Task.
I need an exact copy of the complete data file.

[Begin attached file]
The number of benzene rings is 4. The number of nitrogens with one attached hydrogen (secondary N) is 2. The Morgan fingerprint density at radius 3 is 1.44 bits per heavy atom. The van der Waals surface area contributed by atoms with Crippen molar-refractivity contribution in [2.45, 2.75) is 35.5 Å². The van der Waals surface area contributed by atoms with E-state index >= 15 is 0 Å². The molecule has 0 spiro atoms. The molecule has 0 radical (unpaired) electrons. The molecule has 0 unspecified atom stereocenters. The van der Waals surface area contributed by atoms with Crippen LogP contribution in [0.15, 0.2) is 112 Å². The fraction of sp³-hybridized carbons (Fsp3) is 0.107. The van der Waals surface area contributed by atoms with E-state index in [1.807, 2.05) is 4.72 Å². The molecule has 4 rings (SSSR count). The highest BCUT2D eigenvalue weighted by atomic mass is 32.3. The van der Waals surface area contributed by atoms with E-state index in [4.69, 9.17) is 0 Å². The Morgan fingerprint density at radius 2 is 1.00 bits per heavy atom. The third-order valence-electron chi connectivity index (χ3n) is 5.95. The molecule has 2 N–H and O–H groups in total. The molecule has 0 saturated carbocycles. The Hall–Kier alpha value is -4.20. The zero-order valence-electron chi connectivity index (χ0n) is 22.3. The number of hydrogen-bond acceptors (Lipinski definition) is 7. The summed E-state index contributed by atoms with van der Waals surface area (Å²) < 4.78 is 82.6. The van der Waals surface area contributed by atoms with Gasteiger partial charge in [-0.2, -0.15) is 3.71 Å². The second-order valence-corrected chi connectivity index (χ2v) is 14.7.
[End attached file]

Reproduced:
The number of benzene rings is 4. The number of nitrogens with one attached hydrogen (secondary N) is 2. The Morgan fingerprint density at radius 3 is 1.44 bits per heavy atom. The van der Waals surface area contributed by atoms with Crippen molar-refractivity contribution in [2.45, 2.75) is 35.5 Å². The van der Waals surface area contributed by atoms with E-state index >= 15 is 0 Å². The molecule has 0 spiro atoms. The molecule has 0 radical (unpaired) electrons. The molecule has 0 unspecified atom stereocenters. The van der Waals surface area contributed by atoms with Crippen LogP contribution in [0.15, 0.2) is 112 Å². The fraction of sp³-hybridized carbons (Fsp3) is 0.107. The van der Waals surface area contributed by atoms with E-state index in [1.807, 2.05) is 4.72 Å². The molecule has 4 rings (SSSR count). The highest BCUT2D eigenvalue weighted by atomic mass is 32.3. The van der Waals surface area contributed by atoms with E-state index in [4.69, 9.17) is 0 Å². The Morgan fingerprint density at radius 2 is 1.00 bits per heavy atom. The third-order valence-electron chi connectivity index (χ3n) is 5.95. The molecule has 2 N–H and O–H groups in total. The molecule has 0 saturated carbocycles. The Hall–Kier alpha value is -4.20. The zero-order valence-electron chi connectivity index (χ0n) is 22.3. The number of hydrogen-bond acceptors (Lipinski definition) is 7. The summed E-state index contributed by atoms with van der Waals surface area (Å²) < 4.78 is 82.6. The van der Waals surface area contributed by atoms with Gasteiger partial charge in [-0.2, -0.15) is 3.71 Å². The second-order valence-corrected chi connectivity index (χ2v) is 14.7.